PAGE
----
EN224: Linear Elasticity

Division of Engineering

8.3 Applications of Minimum Potential Energy I: Approximate Solutions.

The principles derived in the preceding section have two important applications. They can be used as a formal framework for devising approximate solutions to boundary value problems in linear elasticity. In addition, they can be used to obtain rigorous bounds on certain properties of solutions to boundary value problems.

We will show how one can use energy methods obtain approximate solutions to boundary value problems by looking at two examples. In each case, the approach is to assume that the displacement field can be described using a reduced set of field variables, and then to find the solution within this class that minimizes the potential energy. This does not guarantee that the approximation will be accurate – that depends on whether the assumptions were reasonable. It does guarantee that you found the best possible solution within your approximation.

Euler Beam Theory

We will re-derive a theory that should be familiar to you, from our new perspective.

Consider a slender rod with rectangular cross section, subjected to uniform pressure q(x) on its top surface. Assume that the rod is an isotropic, linear elastic solid with Young’s modulus E and Poisson’s ratio

The boundary conditions at the ends of the bar will be left unspecified for the time being.

We proceed by approximating the displacement field within the bar. We will suppose that the strains at any given cross section are completely characterized by the local curvature of the beam, so that at a given cross section x

Here, is the height of a fiber in the beam whose length is unchanged. must be determined as part of the solution.

The displacement and strain fields are therefore completely characterized by and R(x). Rather than solve for R, we will approximate the curvature at x by the second derivative of the vertical deflection v, so that

Now, we want to find v(x) and that will best approximate the actual displacement field within the bar. We will do this by choosing v and so as to minimize the potential energy of the solid.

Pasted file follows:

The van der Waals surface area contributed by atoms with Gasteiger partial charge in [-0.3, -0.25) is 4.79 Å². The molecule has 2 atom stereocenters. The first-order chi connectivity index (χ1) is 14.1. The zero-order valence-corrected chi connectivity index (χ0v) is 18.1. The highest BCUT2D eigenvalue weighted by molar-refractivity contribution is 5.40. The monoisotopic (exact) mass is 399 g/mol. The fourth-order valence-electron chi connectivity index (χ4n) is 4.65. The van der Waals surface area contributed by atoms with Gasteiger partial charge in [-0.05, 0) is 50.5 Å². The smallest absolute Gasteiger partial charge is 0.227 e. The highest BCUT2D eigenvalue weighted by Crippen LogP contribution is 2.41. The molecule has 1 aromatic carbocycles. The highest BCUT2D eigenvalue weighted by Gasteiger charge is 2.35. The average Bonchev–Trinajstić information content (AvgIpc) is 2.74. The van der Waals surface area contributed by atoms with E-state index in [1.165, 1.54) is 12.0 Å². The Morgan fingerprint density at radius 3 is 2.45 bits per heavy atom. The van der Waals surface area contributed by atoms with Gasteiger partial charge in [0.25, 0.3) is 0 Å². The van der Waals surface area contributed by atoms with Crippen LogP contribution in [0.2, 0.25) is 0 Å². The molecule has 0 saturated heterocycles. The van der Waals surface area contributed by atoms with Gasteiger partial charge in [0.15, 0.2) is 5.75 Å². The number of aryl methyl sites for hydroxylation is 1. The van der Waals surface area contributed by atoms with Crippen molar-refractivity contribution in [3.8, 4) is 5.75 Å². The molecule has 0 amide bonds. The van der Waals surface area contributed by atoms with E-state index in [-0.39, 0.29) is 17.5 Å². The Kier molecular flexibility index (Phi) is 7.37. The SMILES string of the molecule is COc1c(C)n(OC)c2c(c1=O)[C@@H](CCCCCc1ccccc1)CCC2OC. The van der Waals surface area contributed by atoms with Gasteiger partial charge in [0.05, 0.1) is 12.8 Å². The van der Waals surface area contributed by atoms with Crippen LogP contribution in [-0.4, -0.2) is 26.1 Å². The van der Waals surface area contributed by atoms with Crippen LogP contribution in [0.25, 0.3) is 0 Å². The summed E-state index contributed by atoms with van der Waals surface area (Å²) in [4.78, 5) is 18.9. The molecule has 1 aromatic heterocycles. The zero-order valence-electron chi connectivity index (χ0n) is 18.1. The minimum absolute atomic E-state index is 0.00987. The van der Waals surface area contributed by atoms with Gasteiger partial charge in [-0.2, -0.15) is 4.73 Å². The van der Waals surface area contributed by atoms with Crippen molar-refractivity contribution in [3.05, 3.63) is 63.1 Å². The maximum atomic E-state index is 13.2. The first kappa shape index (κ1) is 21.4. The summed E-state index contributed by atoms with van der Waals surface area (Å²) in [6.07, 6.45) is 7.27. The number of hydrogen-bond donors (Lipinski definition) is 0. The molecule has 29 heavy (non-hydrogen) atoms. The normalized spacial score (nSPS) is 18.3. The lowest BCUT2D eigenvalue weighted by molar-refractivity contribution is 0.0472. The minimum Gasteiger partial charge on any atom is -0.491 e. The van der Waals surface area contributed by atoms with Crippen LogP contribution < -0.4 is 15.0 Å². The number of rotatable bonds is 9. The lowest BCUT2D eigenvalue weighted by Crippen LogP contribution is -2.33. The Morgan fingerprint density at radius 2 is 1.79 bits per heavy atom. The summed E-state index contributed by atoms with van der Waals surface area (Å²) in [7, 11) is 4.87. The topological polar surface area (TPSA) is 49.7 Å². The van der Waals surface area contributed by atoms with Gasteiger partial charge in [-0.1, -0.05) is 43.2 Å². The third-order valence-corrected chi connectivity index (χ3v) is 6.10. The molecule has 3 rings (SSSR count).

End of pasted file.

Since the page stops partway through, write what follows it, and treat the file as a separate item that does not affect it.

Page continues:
Begin by computing the potential energy. It is straightforward to show that the strain energy density is

Hence

Here, we have neglected the small additional deflection of the beam surface due to

We now wish to minimize V with respect to v and . Do the latter first:

which is evidently satisfied for any v by choosing

We can simplify our expression for potential energy by defining

so that

Now turn to the more difficult problem of finding v that will minimise V. Note that if V is a minimum it is also stationary, which implies that

Here, `admissible’ means that must satisfy any constraints on v or its derivatives. We will return to this issue later, when we finally specify boundary conditions on the beam.

This is another way of saying that any change in v causes no change in V to first order.

Using this condition, we see that

We are none the wiser as a result of this exercise, but if we integrate the first integral by parts twice, we find that

Hence, we must satisfy

to ensure that the third term in this expression vanishes. This gives us the required governing equation for v. However, we still need to deal with the first two boundary terms.

There are several ways to prescribe boundary conditions on the ends of the beam to ensure that V is stationary.

We may prescribe v and/or its first derivative at one or both ends. If v is prescribed, we must ensure that , so as not to violate the boundary condition. In this case, the second boundary term is automatically satisfied. If there are no constraints on v, then we must set

to ensure that V is stationary. We know from elementary strength of materials courses that this is equivalent to the condition that the shear force vanish on the end of the beam.

Similarly, if dv/dx is prescribed, then we must ensure that . The first boundary term then vanishes. If there is no constraint on dv/dx, then we must set

This is equivalent to setting the bending moment to zero at the end of the beam.

Clearly, one could extend this procedure to account for tractions acting on the ends of the beam. The details are left as an exercise. A nice feature of the variational approach that we followed here is that the appropriate boundary conditions follow naturally from the variational principle (indeed, the boundary conditions are called `natural’ boundary conditions). This turns out to be particularly helpful in setting up approximate theories of plates and shells, where the boundary conditions can be very difficult to determine consistently using any other procedure.